Dad's the word

For years Meg Southcombe’s bright smile hid a dark, family secret.

At around 15 years of age, the natural-born leader’s vivacious spirit became temporarily dampened by her father’s private and debilitating battle with mental ill-health.

In 2018, Michael, a fit and active member of the Muswellbrook community, was diagnosed with clinical depression.

“A few weeks after Mum and Dad told us he had depression, seeing no improvement in his condition, he was ‘scheduled’ by his doctor," Meg said.

For Meg, her father’s admission to Warners Bay Private Hospital for treatment came as a relief. She knew he would be in safe hands.

In the weeks leading up to Michael’s hospitalisation, the family ensured there was always someone with him. For Meg’s younger brother Will, then 13, this meant he had days when he did not attend school while their mother was at work. Meanwhile, Meg, who has always had a powerful bond with her father, continued at school to avoid the brutal reality of seeing him so unwell.

“The onset of his depression seemed somewhat sudden – it was like something had taken over his mind.” said Meg.

Michael’s friend had died by suicide only months earlier, and from there, his own mental health spiralled out of control, so the family’s fears weren’t unfounded.

In Australia, over a million children live in a household where at least one parent has a mental illness.

For the Southcombe children, the impacts of their father’s mental ill-health were amplified by their locality. Michael, supported by his wife Sarah, had to travel long distances to access specialised psychiatric care.

Being in different locations meant they did not regularly see their dad while he underwent treatment, which was difficult for the tight-knit family. They were also acutely aware of the stigma that surrounds depression.

“We realise now that if we had told people, there would have been more help available from loved ones, but there’s so much stigma around mental illness. So, living in a small community and on top of everything else, we didn’t want everyone to know Dad’s business as we weren’t sure how they would react,” said Meg. 

It’s been almost three years since Michael’s hospital admission, and while he keeps in regular contact with his psychologist, he is no longer required to take anti-depressants.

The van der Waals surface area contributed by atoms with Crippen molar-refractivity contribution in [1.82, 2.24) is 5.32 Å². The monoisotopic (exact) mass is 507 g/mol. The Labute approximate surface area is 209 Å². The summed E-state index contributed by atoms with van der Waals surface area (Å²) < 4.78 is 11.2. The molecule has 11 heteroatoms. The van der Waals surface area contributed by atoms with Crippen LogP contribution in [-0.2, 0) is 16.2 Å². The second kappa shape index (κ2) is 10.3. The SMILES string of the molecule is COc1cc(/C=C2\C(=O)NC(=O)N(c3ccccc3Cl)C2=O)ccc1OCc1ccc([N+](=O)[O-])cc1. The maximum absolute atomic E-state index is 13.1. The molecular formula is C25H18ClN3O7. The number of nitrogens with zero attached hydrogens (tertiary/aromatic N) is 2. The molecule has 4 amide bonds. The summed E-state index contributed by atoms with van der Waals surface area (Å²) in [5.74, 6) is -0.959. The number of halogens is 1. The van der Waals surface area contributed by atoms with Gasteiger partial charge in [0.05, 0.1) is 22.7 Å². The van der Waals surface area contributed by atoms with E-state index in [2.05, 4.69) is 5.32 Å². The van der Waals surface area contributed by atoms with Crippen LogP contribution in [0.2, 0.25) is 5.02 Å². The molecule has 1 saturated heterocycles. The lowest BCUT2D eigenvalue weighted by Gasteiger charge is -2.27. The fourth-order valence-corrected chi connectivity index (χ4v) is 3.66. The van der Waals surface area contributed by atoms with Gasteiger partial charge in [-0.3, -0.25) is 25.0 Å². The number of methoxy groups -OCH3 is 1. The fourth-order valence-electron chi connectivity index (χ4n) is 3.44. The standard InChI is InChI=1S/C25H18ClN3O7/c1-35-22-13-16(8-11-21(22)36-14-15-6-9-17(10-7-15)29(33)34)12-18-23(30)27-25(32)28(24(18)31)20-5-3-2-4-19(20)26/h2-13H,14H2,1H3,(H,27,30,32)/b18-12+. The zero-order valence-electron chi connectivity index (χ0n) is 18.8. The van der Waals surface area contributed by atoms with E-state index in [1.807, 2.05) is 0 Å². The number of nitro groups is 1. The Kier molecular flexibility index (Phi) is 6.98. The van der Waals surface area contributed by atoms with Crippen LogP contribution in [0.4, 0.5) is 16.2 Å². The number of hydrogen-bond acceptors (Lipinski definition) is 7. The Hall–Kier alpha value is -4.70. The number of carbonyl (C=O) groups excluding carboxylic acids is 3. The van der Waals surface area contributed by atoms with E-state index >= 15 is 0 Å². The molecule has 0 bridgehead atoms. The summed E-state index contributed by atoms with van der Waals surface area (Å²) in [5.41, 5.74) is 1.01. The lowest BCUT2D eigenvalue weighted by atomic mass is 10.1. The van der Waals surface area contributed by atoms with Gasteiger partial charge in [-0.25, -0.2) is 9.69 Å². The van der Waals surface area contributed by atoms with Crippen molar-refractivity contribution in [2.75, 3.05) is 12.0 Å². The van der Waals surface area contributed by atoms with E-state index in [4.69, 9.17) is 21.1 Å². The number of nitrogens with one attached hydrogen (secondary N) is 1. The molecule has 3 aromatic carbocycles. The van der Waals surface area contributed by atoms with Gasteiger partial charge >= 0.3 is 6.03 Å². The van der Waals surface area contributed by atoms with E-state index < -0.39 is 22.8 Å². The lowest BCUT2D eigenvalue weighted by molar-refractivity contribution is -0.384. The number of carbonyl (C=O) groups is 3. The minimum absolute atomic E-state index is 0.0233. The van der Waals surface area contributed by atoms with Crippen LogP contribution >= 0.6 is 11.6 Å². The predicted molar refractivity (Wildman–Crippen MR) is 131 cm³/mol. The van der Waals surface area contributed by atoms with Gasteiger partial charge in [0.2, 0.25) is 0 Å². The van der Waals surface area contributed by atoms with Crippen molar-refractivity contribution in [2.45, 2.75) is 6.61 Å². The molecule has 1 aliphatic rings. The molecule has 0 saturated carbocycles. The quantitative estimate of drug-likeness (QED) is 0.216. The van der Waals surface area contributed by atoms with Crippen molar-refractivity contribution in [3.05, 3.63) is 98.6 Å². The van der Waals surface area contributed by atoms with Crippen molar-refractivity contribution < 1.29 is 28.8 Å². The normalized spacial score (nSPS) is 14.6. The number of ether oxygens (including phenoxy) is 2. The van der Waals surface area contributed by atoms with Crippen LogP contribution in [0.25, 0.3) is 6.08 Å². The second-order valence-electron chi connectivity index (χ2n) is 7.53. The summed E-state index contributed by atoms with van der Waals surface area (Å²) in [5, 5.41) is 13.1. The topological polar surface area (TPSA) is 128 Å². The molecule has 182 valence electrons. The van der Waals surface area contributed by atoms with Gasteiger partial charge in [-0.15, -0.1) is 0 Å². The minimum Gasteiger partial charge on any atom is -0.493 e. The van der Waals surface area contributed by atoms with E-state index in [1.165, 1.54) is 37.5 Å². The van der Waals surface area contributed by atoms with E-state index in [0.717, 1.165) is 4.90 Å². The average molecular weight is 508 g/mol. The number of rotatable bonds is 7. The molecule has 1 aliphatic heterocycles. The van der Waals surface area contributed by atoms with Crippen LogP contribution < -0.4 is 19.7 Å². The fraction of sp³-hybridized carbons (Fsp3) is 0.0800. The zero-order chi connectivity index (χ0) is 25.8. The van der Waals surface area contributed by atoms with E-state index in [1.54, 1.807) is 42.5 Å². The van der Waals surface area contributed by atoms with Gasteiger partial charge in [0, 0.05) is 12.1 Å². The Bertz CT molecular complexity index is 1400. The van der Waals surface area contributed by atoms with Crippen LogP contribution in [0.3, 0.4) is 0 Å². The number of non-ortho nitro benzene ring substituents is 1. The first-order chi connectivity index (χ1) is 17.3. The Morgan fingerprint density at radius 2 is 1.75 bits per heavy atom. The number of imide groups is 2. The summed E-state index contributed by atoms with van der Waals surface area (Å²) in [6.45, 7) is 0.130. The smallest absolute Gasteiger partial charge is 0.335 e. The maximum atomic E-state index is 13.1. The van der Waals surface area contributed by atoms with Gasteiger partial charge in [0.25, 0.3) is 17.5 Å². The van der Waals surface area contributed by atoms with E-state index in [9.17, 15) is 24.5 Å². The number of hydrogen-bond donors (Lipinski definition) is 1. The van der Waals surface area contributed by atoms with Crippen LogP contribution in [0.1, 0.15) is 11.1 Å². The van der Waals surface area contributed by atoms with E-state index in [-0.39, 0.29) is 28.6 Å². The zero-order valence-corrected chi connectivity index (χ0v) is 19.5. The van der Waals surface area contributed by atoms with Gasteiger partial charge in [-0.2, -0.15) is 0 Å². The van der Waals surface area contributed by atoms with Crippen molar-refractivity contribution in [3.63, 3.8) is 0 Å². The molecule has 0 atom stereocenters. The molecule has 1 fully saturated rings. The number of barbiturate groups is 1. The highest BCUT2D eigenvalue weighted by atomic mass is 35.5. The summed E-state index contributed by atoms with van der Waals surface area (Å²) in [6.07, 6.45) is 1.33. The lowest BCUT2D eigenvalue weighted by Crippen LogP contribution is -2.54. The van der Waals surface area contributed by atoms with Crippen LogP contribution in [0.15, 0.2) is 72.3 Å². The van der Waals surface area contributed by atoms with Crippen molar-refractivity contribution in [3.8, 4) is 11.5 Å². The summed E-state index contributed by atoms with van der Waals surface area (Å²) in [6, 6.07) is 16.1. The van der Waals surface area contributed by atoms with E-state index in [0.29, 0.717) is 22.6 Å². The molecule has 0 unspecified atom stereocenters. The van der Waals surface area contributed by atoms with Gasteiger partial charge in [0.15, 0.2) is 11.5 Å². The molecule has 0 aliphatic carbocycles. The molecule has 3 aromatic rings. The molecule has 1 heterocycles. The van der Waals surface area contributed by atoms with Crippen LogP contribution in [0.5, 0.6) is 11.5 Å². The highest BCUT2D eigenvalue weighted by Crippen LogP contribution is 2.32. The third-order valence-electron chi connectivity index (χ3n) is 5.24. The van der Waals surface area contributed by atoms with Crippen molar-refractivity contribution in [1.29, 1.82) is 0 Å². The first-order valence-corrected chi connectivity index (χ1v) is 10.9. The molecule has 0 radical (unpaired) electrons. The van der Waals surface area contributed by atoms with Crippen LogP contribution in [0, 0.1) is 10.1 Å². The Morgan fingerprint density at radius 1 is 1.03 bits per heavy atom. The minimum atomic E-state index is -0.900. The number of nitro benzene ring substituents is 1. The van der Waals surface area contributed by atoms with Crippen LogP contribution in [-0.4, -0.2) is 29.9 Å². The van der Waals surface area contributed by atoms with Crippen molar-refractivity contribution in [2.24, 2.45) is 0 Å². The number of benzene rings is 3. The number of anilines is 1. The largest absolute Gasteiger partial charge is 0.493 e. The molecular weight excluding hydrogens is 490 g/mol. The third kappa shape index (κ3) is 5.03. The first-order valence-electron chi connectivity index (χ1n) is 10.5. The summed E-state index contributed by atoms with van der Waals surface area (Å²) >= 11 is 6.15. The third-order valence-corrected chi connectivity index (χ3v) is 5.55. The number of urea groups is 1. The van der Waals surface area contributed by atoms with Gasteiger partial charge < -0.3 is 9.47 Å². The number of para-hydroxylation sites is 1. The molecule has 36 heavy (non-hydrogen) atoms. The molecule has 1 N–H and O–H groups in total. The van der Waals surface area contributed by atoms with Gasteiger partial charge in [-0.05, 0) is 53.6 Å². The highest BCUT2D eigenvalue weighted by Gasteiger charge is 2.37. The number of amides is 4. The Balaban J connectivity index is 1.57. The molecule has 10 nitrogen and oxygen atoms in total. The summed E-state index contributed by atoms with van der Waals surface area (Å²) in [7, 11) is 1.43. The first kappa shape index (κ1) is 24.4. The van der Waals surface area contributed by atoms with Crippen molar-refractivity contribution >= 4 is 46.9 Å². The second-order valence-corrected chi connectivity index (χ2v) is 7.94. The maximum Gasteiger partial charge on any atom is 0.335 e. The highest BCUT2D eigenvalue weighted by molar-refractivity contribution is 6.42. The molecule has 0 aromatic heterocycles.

Michael is back at work and doing things he loves most, like exercising with his children. The family has adjusted to their new ‘normal’, which includes sharing insight about their darker days to give others hope.

Meg is currently studying for her Higher School Certificate at St Joseph’s High School in Aberdeen. For her Year 12 Independent Research Project, the school captain wrote about the impacts of mental health on a family’s wellbeing.

So, when Meg heard that the Governor of New South Wales, Her Excellency Margaret Beazley was visiting the Upper Hunter earlier in the year, she trekked out to Gundy Pub to share her insights into the challenges of dealing with mental ill-health when living in rural areas.

"I explained to the Governor that my dad has depression and how when he was placed in a psych ward in Newcastle, my mum had to continue working long hours to keep the family afloat, while also finding the time to take Will and me down to visit him,” Meg said.

The Governor was so impressed with what Meg had to say that she invited the advocate to send her a copy of the research paper.

A few weeks later Meg received a letter from Her Excellency saying she’d read the ‘excellent’ report with great interest. “We’ll be using this in the future when making decisions,” it states.

Meg, who is also a student ambassador for the Upper Hunter mental health project, Where there’s a Will, was ecstatic to know that her research may influence how government supports families dealing with depression in rural areas.

Weeks later, broke the story of Meg’s brush with the Governor and, in the process, very publicly lifted the veil of secrecy that the Southcombe family had been hiding behind for years.

“Once the article went online, our phones didn’t stop buzzing,” Meg said.

So, the next day, once they’d had a chance to reflect on people’s comments, the Southcombe’s came together to discuss what had transpired.

“We were so humbled, Dad in particular,” Meg said. "It was lovely, after years of not speaking about our own experience to have people reach out to us in support.

“Dad, who had carried around the secret of his mental ill-health for years while also battling the condition, was particularly moved. But, it was the comments from strangers who said how much our honesty had impacted them and made them feel like they weren’t alone in what they’re going through that meant the most to him.”

Now, when Meg smiles, it’s because she knows she is using her own family’s experiences to help others in need.

“We’ve been touched by the love and support we’ve received from the community; it’s great to be able to share that with others.”


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Lizzie Watkin

Lizzie is Team Leader Content for the Diocese of Maitland-Newcastle.

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